Senate Foreign Relations Committee chair Sen. Robert Menendez, D-N.J., called for sanctions to be brought against any country that would offer asylum to National Security Agency leaker Edward Snowden.
In an interview with David Gregory on Meet the Press Sunday, Menendez was asked what he thought was a suitable response to countries offering to shelter Snowden.
“It’s very clear that any country that accepts Snowden, offers him political asylum, is taking a step against the United States,” Menendez said. “I think you have to look whether it’s at trade preferences that may exist with these countries, other elements of our policy our aid, our trade.”
Three countries — all in South America — have offered to give Snowden asylum: Venezuela, Bolivia and Nicaragua.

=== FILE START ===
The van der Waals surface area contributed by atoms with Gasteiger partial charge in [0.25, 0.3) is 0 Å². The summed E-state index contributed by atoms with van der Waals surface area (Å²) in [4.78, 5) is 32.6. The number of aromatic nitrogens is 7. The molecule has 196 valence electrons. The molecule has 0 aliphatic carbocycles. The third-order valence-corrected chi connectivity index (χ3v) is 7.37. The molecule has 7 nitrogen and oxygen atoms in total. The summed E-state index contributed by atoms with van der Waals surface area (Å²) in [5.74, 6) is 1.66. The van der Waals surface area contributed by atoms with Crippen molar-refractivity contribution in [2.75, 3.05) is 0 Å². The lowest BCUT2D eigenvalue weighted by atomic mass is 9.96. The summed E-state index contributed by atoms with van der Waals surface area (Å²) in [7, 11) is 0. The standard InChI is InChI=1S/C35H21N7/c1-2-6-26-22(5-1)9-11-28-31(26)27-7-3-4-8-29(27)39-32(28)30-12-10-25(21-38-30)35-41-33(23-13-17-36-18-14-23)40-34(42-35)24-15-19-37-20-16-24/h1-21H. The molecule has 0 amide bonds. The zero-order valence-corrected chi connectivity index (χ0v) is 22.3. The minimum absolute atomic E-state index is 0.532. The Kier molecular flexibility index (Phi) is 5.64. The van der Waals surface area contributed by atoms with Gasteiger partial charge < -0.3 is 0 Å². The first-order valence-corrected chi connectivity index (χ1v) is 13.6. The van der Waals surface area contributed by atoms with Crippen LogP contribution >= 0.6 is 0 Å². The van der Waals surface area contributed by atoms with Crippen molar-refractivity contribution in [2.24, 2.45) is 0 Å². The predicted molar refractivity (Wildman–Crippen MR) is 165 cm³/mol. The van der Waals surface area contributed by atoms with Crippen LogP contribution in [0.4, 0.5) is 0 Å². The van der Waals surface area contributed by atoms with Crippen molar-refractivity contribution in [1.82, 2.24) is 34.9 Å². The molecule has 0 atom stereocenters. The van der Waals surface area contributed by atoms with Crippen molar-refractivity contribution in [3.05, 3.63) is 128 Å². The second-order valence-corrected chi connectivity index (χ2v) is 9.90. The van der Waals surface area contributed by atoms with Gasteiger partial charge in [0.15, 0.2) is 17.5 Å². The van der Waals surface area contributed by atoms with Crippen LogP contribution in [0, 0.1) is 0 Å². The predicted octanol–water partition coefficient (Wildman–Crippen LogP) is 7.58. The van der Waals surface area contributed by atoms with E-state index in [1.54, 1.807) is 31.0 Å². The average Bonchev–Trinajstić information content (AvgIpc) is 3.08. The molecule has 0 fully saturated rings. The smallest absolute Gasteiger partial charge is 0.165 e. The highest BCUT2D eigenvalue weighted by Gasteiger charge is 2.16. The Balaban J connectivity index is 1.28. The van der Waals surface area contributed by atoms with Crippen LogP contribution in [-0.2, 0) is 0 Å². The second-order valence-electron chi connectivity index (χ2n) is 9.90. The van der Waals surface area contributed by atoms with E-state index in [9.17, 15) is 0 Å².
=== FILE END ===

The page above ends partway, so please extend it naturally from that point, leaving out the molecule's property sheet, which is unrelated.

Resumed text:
“Any acceptance of Snowden to any country — to these three countries or any other — puts them against the United States and they need to know that,” Menendez said.
According to the BBC, Snowden has requested asylum from 21 countries, Wikileaks reported earlier this month. Eight requests sent to European countries were declared invalid and others were refused.
Menendez said he was not surprised at the asylum offering because these three countries like to “stick it” to the United States.
President Barack Obama has been criticized for leaving Latin America out of foreign policy, according to ThinkProgress.
Given the anti-American rhetoric of Hugo Chavez, there are no questions as to why Venezuela does not have a warm fuzzy feeling about the United States.
Snowden is reportedly still in the transit lounge of the Moscow airport and unable to enter Russia because he has no passport or visa.